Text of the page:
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The Long Run: Stuart Weitzman Lands in London

As Stuart Weitzman increases its footfall with its first ever UK store on London’s Regent Street, we speak to the brand’s eponymous founder about breaking into the shoe business and the many highs of his career

I just like to see a good game. I often enter the stadium hoping someone will win and then find myself rooting for the underdog because I like to see a long battle.” Stuart Weitzman is full of surprises. Had it not been for the shoe designer’s soft American twang as he speaks to me on the phone from his New York office, I firstly would have believed he was a Brit, as we discuss his love of tennis (he attended Wimbledon this year) and the temperamental English weather. Secondly, had I not known he was a septuagenarian, I would have felt sure he was in his 30s or 40s. At 74, he is so full of life and vitality that he no doubt puts far younger men than himself to shame. 

Weitzman’s thriving shoe empire continues to go from strength to strength, as this November sees his brand’s first ever flagship boutique in London. With Stuart Weitzman footwear currently being sold in more than 70 countries worldwide and with over 78 retail stores across the US and in Europe, it seems very surprising that this is the brand’s first foray into the UK. However, while stocked in department stores such as Harrods and Selfridges, Weitzman explains why he had previously resisted opening a store here.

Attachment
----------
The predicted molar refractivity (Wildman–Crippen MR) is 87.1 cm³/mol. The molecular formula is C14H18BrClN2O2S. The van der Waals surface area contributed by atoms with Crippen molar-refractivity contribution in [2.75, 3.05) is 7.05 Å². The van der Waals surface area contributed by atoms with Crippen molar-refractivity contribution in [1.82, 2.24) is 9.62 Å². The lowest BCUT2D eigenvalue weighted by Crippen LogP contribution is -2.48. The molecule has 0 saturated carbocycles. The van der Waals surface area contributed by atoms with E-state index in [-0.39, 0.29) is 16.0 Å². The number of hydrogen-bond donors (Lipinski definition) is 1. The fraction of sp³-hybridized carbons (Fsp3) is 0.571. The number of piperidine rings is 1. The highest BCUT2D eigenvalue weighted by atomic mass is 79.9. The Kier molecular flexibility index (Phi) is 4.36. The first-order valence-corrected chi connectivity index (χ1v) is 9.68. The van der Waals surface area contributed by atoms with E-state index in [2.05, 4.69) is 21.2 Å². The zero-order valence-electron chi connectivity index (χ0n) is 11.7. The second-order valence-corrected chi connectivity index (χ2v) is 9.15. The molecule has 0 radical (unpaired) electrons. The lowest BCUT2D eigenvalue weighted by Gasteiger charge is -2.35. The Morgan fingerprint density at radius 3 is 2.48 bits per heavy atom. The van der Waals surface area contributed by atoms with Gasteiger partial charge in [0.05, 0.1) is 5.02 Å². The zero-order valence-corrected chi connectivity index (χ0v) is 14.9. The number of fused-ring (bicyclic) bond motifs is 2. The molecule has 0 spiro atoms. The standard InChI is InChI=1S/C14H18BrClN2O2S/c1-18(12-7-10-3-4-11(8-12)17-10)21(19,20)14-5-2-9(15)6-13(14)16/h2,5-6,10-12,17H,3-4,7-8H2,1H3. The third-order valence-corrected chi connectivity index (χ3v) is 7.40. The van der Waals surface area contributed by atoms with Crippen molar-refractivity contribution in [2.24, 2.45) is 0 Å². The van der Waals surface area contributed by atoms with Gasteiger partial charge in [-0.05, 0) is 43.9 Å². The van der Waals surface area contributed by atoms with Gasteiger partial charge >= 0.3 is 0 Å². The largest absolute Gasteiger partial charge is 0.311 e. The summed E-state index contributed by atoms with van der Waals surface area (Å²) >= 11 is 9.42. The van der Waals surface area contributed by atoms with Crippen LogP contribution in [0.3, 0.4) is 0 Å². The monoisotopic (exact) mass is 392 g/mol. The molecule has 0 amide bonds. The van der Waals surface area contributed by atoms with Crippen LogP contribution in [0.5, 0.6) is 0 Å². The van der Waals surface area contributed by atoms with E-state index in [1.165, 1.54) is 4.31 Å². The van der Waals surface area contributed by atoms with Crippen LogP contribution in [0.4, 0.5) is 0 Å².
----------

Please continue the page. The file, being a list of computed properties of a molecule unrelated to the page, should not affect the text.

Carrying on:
“London is a city that scares you away because of the high rental costs, but our success in the big stores proved to me that we could tackle it.” After a site became available on Regent Street and with the business on a secure footing, the designer couldn’t miss this opportunity to sell more of his coveted shoes to the world. He refuses to go into too much detail about what the store will look like, but hints that it will have a cooler, “more downtown vibe” than his existing stores as the company strives to meet the demands of the modern day consumer.

“As soon as I started selling shoes, it was so exciting. I had never experienced that feeling before and I hadn’t anticipated it” 

Following Weitzman’s decision to sell part of his company’s shares to Jones Apparel Group, the brand has been growing rapidly, generating substantial annual revenue thanks largely to its wholesale business. Jones Apparel Group bought the remaining shares in 2012 before the company was sold in its entirety to Coach in 2015. However, Weitzman only agreed to sell under the condition that he would maintain creative control of the company as head designer. 

Weitzman possesses a strong head for business, which is no doubt why his company is the success story it is today – revenue figures at the end of 2014 were reportedly $300 million. The designer was born into the shoe industry, his father having started a factory in Haverhill, Massachusetts. However, he was initially drawn to the world of finance and so studied business at the University of Pennsylvania in 1963, imagining he would end up on Wall Street. However, fate had other plans for him and his father’s untimely death in 1965 instead led him to join his brother in the family business. It was then that he realised his calling. “As soon as I started selling shoes, it was so exciting. I had never experienced that feeling before and I hadn’t anticipated it,” he says.